Pharoah Sanders, Innovative Jazz Saxophonist, Dies at 81

Pharoah Sanders, saxophonist and pioneer of the spiritual jazz movement in the 1960s, has died at the age of 81, his label announced on Twitter.

“We are devastated to share that Pharoah Sanders has passed away,” read a statement from Sanders’ label Luaka Bop. “He died peacefully surrounded by loving family and friends in Los Angeles earlier this morning. Always and forever the most beautiful human being, may he rest in peace.”

Born Farrell Sanders in Little Rock, Arkansas in 1940, Sanders got his start with the saxophone by renting an old one from his high school. After studying music at Oakland College, the musician got his name after he moved to New York and joined the band of the experimental jazz musician Sun Ra in 1964.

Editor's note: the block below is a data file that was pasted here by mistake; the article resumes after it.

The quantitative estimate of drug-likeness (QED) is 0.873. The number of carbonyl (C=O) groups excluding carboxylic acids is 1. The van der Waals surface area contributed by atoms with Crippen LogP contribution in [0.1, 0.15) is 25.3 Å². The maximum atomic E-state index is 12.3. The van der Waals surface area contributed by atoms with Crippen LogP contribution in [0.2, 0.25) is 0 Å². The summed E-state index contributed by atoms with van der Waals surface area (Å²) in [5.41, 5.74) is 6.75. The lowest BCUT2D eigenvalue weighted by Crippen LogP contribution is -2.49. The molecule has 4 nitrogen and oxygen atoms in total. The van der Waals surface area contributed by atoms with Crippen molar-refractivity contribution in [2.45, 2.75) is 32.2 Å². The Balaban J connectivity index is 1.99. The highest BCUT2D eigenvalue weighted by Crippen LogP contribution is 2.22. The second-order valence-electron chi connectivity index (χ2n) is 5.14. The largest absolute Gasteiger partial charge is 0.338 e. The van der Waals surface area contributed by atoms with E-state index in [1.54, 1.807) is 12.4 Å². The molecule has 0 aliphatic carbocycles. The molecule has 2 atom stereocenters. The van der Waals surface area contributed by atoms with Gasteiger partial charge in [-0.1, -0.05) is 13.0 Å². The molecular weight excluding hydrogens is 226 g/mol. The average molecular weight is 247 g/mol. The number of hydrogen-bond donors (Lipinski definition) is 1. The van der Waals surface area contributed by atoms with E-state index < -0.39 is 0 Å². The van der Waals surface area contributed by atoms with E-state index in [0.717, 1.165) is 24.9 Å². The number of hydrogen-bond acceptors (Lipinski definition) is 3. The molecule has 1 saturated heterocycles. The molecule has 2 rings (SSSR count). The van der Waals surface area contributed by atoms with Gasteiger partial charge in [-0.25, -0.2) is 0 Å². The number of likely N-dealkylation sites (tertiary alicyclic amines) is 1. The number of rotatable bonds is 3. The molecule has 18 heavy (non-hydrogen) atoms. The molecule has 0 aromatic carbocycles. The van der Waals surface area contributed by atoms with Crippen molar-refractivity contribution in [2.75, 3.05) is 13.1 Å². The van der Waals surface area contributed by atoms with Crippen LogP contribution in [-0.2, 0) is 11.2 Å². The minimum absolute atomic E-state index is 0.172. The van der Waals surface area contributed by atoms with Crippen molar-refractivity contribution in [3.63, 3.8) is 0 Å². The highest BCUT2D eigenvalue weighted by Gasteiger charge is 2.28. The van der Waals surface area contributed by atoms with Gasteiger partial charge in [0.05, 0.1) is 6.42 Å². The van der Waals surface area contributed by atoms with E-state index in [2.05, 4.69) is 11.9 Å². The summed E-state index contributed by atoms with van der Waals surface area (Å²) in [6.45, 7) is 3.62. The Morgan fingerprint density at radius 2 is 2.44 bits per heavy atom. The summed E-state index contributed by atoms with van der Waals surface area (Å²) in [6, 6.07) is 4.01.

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A year later, Sanders began performing on albums with the jazz legend John Coltrane, playing on a dozen of Coltrane’s albums between 1965 and the artist’s death in 1967. Afterwards, Sanders continued to stand at the forefront of the growing spiritual jazz movement, performing alongside Coltrane’s equally prolific wife Alice on her 1968 album “A Monastic Trio” and his own acclaimed 1969 album “Karma.”

Sanders went on to release ten more albums with the record label Impulse! through 1973 before jumping to the labels Arista and Theresa in the late 70s and 80s. He continued to tour and record through the mid-2000s, with his final album coming out just last year. That album, “Promises,” was a collaboration with electronic music artist Sam Shepard and the London Symphony Orchestra and received acclaim from critics.

“My beautiful friend passed away this morning,” Shepard wrote on Instagram. “I am so lucky to have known this man, and we are all blessed to have his art stay with us forever. Thank you Pharoah.”